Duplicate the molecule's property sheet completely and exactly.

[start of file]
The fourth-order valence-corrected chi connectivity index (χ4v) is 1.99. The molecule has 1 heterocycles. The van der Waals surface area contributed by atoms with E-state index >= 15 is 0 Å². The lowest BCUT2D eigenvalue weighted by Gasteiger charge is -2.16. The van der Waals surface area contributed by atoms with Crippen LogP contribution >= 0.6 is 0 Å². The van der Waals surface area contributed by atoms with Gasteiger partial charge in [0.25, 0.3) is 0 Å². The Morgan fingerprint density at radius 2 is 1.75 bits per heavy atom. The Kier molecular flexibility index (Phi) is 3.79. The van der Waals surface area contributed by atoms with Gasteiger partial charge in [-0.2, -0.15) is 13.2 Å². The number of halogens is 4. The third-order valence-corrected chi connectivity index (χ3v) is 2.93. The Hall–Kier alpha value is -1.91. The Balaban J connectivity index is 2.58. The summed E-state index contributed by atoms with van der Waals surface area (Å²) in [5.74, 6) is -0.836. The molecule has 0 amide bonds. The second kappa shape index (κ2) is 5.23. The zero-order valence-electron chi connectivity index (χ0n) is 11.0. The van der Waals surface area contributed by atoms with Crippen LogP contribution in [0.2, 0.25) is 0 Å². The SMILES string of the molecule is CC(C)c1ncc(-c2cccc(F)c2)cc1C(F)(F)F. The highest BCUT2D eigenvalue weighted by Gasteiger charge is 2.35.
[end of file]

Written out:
The fourth-order valence-corrected chi connectivity index (χ4v) is 1.99. The molecule has 1 heterocycles. The van der Waals surface area contributed by atoms with E-state index >= 15 is 0 Å². The lowest BCUT2D eigenvalue weighted by Gasteiger charge is -2.16. The van der Waals surface area contributed by atoms with Crippen LogP contribution >= 0.6 is 0 Å². The van der Waals surface area contributed by atoms with Gasteiger partial charge in [0.25, 0.3) is 0 Å². The Morgan fingerprint density at radius 2 is 1.75 bits per heavy atom. The Kier molecular flexibility index (Phi) is 3.79. The van der Waals surface area contributed by atoms with Gasteiger partial charge in [-0.2, -0.15) is 13.2 Å². The number of halogens is 4. The third-order valence-corrected chi connectivity index (χ3v) is 2.93. The Hall–Kier alpha value is -1.91. The Balaban J connectivity index is 2.58. The summed E-state index contributed by atoms with van der Waals surface area (Å²) in [5.74, 6) is -0.836. The molecule has 0 amide bonds. The second kappa shape index (κ2) is 5.23. The zero-order valence-electron chi connectivity index (χ0n) is 11.0. The van der Waals surface area contributed by atoms with Crippen LogP contribution in [0.2, 0.25) is 0 Å². The SMILES string of the molecule is CC(C)c1ncc(-c2cccc(F)c2)cc1C(F)(F)F. The highest BCUT2D eigenvalue weighted by Gasteiger charge is 2.35.